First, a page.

25. Kirsten Says:

    It’s on “Time Of Outtakes”, a pretty common non-release CD floating around.

  26. Beethoven Was Deaf Says:

    I just have to add here that despite Matthew’s feel about the tone of Out Of Time, I have always felt that Out Of Time WAS a somber-toned, maudlin record. Nearly every song has that undercurrent of melancholy and despair (except Shiny Happy People, and even that has always fit on the record for me both as a mood break and, because of its title and way-over-the-top silliness, it almost seems like a forced or produced happiness in the context of the entire CD’s melancholia). Even the tracks that are more light-hearted seem to still be falsely so. Near Wild Heaven has the feel of that last summer of childhood when innocence is starting to be lost, Me In Honey is admittedly defiantly optimistic, but in the face of a difficult situation that will not be resolved no matter how definatly the protagonist faces it. And Radio Song is about the end of the world even if it is silly white man rap/funk. So, all that said, I think Fretless would fit in great on the second half of OOT.

  27. Paul Alferink Says:

    Thanks for the Heads Up, Kristen. I found it today. Good times.

  28. jim jos Says:

    I believe this does belong on Out Of Time. It is simply too good of a song to not get the invite. Reading Peter’s liner notes, I have to agree, not sure why this one was left off. My own personal take on OOT would be, scrape Radio Song (maybe) and put Me In Honey at the beginning, and this one at the end. Right after CF.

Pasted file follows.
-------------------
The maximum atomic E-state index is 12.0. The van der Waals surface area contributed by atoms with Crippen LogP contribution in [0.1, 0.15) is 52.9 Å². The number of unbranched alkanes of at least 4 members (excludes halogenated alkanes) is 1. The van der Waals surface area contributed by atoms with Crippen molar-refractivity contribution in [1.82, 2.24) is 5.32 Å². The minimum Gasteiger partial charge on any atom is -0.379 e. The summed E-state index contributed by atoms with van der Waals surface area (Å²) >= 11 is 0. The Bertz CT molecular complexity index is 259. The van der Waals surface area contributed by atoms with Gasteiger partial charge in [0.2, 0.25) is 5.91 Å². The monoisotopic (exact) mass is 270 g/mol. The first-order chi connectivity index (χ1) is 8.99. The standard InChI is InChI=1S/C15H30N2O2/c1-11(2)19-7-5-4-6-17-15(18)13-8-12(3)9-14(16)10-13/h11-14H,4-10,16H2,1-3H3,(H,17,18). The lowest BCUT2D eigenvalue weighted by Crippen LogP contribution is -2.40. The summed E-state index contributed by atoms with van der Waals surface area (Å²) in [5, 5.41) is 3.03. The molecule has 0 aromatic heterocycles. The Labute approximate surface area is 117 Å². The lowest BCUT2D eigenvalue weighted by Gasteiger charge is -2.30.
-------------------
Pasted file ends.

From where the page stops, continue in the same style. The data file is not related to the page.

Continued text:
With Me In Honey, I believe that one to be about a couple breaking up when there is a child expected. This song is about a troubled family unit sometime after the child is born and aware of his families’ breakdown. Makes me wonder if, on some lyrical basis, the impetus (right word?) for the album may have been (pre) birth through the end of childhood with the parents splitting up. Kate now being the isolating/isolated parent here.
    What its doing to me.

    Favorite line is “I don’t hate him and I don’t hate her” very powerfully intoned.

  29. profligateprofiterole Says:

    Dr. Laura would turn this one inside out.
    Can you say “shack-up honey”?

    In all seriousness though
    I’ve always quite liked this one, got this sinister quality to it, sinister but beautiful
    Like it much more than the sillier, fluffier Free World Baby

  30. Dan Says:

    It’s called Fretless because Mike does play a fretless bass on the song. It was made for him by a guy from Melbourne, Australia, who worked (and may still do) for Maton Guitars, Australia’s premier luthiers. If I recall correctly, it has the Australian flag on it.
    I’ve also always loved this song and I made the assumption that it was about a family divided by differing idealogy, with a possible nod to the at the time quite recently re-united country of birth of the director of the film for which the song was written.